Drottningholm Opera House
King Gustavus III of Sweden, 'The Theatre King' (1746-1792) was a sort of Louis XIV of his country, an actor manqué and opera buff. Such was his thespian passion that his advisers had on occasions to shepherd him away from the grease paint back to running the country! Over Gustavus's turbulent reign, which was supported by France, he oversaw a flowering of music bringing into Sweden first-rate German composers. Joseph Martin Kraus, for both Joseph Haydn and Gluck 'a genius', was recruited along with Johann Gottlieb Naumann. They joined a host of other composers, librettists, dancers and linguists to harvest a crop of the first Swedish language operas, many of which were first performed at the Drottningholm Opera House. Today Donald Macleod leaves Stockholm by steam-boat to fulfil a long-held dream to visit this treasure of an opera house suspended in time and, bar the odd stage rope or two, exactly as it was more than 200 years ago. The theatre, part of the Swedish Royal Court, is still used and Donald is shown around by the General Manager Per Forsström and Artistic Director Mark Tatlow.
Soprano Elisabeth Söderström described it as the 'inside of a Stradivarius'. For many singers, performing classical opera at the Drottningholm Opera House is a Eureka moment where the logic behind every scene- change, every pairing of instruments, every reckless ride in a cloud-machine becomes wonderfully clear. A breathtaking working museum of the Gustavian era, the theatre exactly replicates the candle light of the period and still uses all the orginal auditorium seats and stage machinery.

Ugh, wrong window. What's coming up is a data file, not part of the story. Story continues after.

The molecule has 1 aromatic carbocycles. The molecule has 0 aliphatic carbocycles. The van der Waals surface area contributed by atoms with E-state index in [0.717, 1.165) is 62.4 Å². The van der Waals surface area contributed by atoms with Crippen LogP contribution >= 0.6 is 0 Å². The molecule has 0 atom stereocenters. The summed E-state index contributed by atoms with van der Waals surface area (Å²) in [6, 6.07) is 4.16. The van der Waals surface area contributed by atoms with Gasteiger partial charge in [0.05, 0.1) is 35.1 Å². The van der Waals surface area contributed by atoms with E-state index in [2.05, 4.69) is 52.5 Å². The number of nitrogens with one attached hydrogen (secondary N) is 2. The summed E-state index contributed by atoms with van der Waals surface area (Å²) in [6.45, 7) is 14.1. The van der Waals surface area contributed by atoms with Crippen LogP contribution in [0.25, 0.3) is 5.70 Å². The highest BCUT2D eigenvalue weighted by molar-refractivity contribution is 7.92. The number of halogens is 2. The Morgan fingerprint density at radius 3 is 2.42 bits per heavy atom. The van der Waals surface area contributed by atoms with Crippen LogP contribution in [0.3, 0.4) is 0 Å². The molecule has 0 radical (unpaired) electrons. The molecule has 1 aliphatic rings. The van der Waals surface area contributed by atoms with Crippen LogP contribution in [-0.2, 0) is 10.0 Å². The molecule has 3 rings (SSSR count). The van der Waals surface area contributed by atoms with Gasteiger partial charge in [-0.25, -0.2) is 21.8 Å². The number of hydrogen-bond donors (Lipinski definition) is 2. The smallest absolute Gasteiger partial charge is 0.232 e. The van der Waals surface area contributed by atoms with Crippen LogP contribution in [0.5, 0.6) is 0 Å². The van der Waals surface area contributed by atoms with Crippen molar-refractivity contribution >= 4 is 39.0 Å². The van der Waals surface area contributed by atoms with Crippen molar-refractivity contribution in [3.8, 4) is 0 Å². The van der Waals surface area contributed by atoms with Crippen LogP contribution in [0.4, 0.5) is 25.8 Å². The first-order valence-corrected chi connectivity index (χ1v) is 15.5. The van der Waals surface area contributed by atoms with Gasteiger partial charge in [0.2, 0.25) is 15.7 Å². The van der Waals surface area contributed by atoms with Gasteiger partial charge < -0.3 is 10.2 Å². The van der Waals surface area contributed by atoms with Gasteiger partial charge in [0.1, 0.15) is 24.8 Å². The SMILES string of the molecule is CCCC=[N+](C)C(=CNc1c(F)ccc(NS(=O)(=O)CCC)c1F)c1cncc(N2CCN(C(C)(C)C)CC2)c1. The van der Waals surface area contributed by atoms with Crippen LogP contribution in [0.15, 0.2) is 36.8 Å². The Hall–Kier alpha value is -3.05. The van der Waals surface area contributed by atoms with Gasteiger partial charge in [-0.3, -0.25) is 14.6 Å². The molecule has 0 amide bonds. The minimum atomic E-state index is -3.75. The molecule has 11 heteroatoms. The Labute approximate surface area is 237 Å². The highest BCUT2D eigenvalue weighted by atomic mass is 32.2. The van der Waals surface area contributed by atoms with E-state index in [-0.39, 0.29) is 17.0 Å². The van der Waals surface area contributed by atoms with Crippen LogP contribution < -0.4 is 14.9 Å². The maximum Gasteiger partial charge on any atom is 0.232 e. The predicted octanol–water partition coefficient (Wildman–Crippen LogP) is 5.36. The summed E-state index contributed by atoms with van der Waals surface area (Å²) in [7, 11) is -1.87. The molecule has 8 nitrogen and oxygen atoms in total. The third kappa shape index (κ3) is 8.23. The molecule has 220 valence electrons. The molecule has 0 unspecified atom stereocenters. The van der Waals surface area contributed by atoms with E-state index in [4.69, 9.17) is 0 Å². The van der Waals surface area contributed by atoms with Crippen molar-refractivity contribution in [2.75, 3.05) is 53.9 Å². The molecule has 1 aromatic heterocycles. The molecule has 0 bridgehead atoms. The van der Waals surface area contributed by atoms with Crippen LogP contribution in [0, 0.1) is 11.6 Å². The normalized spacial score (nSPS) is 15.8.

Donald Macleod is joined in Drottningholm, by mezzo Anne Sophie von Otter, soprano Susanne Rydén, former director of the Drottningholm Theatre Museum, Inga Lewenhaupt, Per Forsström, General Manager, and Artistic Director Mark Tatlow. Together they explore the fairy tale of the rediscovery of the Opera House in the early 20th century. They discuss the great influence Gluck had on the gathering of composers King Gustavus III signed up including the remarkable Joseph Martin Kraus. How, at a time when Sweden's old foe Denmark was still at large, Gustavus III commissioned Johann Gottlieb Naumann to write 'Gustaf Wasa' - a tub-thumping nationalistic opera.
The arcane world of on-stage gesture promoted by Gustavus III is also revealed along with a detailed look at the glorious assembly of stage-machines and trap doors at the Theatre.
Finally Donald plays an excerpt from this summer's production at Drottningholm of Mozart's Don Giovanni. He's then joined at the Riddarholmskyrkan church in Stockholm by Christian Buchberger of the Swedish Royal Courts to discuss the grisly end of King Gustavus III a theatrical man in life as well as death.